The Edge has been revised for 2019, though this isn’t an all-new model like Ford would have you believe. Changes include refreshed styling, an updated powertrain, and new standard and optional equipment, building on what was already a strong midsize contender. You can check out our full review of the 2019 Edge right here. Still, the most notable addition for 2019 is the new Ford Performance-tuned Edge ST, a replacement for the Edge Sport and the first crossover to wear an ST badge.
In the next year or two, the Fiesta, Focus, Fusion and Taurus will all disappear from our market. That will leave the Mustang as the only car left on Ford lots. With Ford going all-in on crossovers and SUVs in the U.S., it needed a vehicle to carry on the practical-performance image currently embodied by the Fiesta ST and Focus ST and RS.
Like the old Edge Sport, the Edge ST is powered by Ford’s 2.7-liter EcoBoost V6. Output for 2019 is 335 horsepower and 380 pound-feet of torque, up 20 horses and 30 pound-feet over the Edge Sport. Power is sent to all four wheels through a new 8-speed automatic with standard paddle shifters. As with the standard Edge, the all-wheel drive system can decouple the rear axle to improve fuel economy — 19 city, 29 highway and 25 combined. The Edge ST hits 60 mph in fewer than 6 seconds, making it slightly quicker than the old Edge Sport and the Focus ST. Top speed is 130 mph.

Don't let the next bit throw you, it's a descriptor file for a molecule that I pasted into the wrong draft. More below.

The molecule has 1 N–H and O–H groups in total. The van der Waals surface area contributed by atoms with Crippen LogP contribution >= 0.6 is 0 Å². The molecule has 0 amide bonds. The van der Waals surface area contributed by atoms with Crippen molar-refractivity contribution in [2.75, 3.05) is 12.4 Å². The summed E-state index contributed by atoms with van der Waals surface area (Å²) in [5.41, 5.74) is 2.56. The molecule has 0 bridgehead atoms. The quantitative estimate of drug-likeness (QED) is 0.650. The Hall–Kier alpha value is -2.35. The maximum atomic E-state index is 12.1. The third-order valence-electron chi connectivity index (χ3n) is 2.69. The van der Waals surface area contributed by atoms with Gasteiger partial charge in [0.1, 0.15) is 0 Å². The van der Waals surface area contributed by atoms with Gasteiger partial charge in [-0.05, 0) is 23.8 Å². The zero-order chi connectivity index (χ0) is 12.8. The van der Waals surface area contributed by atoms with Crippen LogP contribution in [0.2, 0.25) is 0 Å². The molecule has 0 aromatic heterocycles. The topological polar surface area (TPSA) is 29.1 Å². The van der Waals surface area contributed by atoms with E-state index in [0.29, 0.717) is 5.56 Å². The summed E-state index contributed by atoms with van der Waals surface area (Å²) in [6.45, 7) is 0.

The Edge Sport’s twin-tube shocks have been swapped out for firmer monotube units. The steering has more weight and is quicker than before. The $2,695 ST Performance Brake Package adds 13.6-inch front rotors, red brake calipers and black 21-inch wheels with Pirelli P-Zero summer tires, the only other wheel offering. All-season-wrapped 20-inch wheels are standard, though all of our testers had upgraded tire and wheel packages.
You’re not likely to mistake the Edge ST for the standard model. Ford designers ditched the chrome in favor of gloss-black accents on the grille, bumpers and window trim. The grill uses the same mesh pattern as other ST products. The front bumper has trim that resembles the Shelby GT350 and the rear bumper has squared-off exhaust outlets. Thanks in part to the surprisingly restrained use of ST badges (one in the grille and one on the hatch), the overall design is sharp and handsome. Some of Ford’s other crossovers look a bit fat, whereas the Edge looks sporty and lean.
Inside, the only real upgrade to the Edge ST is the addition of supportive-yet-comfortable sport seats. The sole interior color is black, and some of the trim pieces have been changed: There’s faux carbon-fiber on the dash and different stitching on the seats and doors. The door panel inserts look straight off the Mustang, an obvious nod to the pony car. There are ST badges on the seats and steering wheel and Ford Performance badges on the kick plates.
Unlike the Edge Sport, changes to the Edge ST have been led by Ford Performance, the same division behind cars like the Shelby GT350 and F-150 Raptor. The message was clear: Ford wants this to be a true performance car and not a crossover with a big engine and sporty pretenses. Unfortunately, that’s where the Edge ST starts to fall apart. Yes, it certainly feels different than the standard Edge, but it’s still missing the eagerness of the Fiesta and Focus STs. Try as they might, Ford’s engineers can’t overcome a 68.3-inch height and a 4,000-plus-pound curb weight. That said, even with the 21-inch wheels, the Edge ST handled broken pavement well and felt composed when you weren’t heavily taxing it.